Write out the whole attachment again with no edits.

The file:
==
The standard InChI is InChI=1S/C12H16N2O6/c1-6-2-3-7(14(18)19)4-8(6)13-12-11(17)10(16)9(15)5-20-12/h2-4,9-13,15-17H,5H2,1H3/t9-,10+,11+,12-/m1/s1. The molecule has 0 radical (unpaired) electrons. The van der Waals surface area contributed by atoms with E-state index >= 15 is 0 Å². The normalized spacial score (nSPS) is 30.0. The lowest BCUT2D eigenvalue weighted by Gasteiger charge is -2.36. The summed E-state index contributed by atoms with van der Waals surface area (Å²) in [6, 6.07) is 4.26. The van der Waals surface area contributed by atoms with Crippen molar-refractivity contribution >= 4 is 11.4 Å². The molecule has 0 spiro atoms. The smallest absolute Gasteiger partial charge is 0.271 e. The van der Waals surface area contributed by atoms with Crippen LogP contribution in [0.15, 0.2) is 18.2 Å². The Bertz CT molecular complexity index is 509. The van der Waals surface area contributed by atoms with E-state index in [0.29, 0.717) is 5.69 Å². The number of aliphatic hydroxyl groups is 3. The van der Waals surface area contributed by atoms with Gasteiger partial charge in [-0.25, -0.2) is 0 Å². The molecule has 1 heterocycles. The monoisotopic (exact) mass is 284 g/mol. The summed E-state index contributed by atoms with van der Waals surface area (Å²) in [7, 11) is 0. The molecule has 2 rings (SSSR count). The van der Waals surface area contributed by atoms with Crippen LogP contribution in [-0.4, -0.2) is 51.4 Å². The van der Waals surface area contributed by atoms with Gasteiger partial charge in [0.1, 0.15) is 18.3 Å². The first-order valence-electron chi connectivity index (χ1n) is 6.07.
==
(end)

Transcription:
The standard InChI is InChI=1S/C12H16N2O6/c1-6-2-3-7(14(18)19)4-8(6)13-12-11(17)10(16)9(15)5-20-12/h2-4,9-13,15-17H,5H2,1H3/t9-,10+,11+,12-/m1/s1. The molecule has 0 radical (unpaired) electrons. The van der Waals surface area contributed by atoms with E-state index >= 15 is 0 Å². The normalized spacial score (nSPS) is 30.0. The lowest BCUT2D eigenvalue weighted by Gasteiger charge is -2.36. The summed E-state index contributed by atoms with van der Waals surface area (Å²) in [6, 6.07) is 4.26. The van der Waals surface area contributed by atoms with Crippen molar-refractivity contribution >= 4 is 11.4 Å². The molecule has 0 spiro atoms. The smallest absolute Gasteiger partial charge is 0.271 e. The van der Waals surface area contributed by atoms with Crippen LogP contribution in [0.15, 0.2) is 18.2 Å². The Bertz CT molecular complexity index is 509. The van der Waals surface area contributed by atoms with E-state index in [0.29, 0.717) is 5.69 Å². The number of aliphatic hydroxyl groups is 3. The van der Waals surface area contributed by atoms with Gasteiger partial charge in [-0.25, -0.2) is 0 Å². The molecule has 1 heterocycles. The monoisotopic (exact) mass is 284 g/mol. The summed E-state index contributed by atoms with van der Waals surface area (Å²) in [7, 11) is 0. The molecule has 2 rings (SSSR count). The van der Waals surface area contributed by atoms with Crippen LogP contribution in [-0.4, -0.2) is 51.4 Å². The van der Waals surface area contributed by atoms with Gasteiger partial charge in [0.1, 0.15) is 18.3 Å². The first-order valence-electron chi connectivity index (χ1n) is 6.07.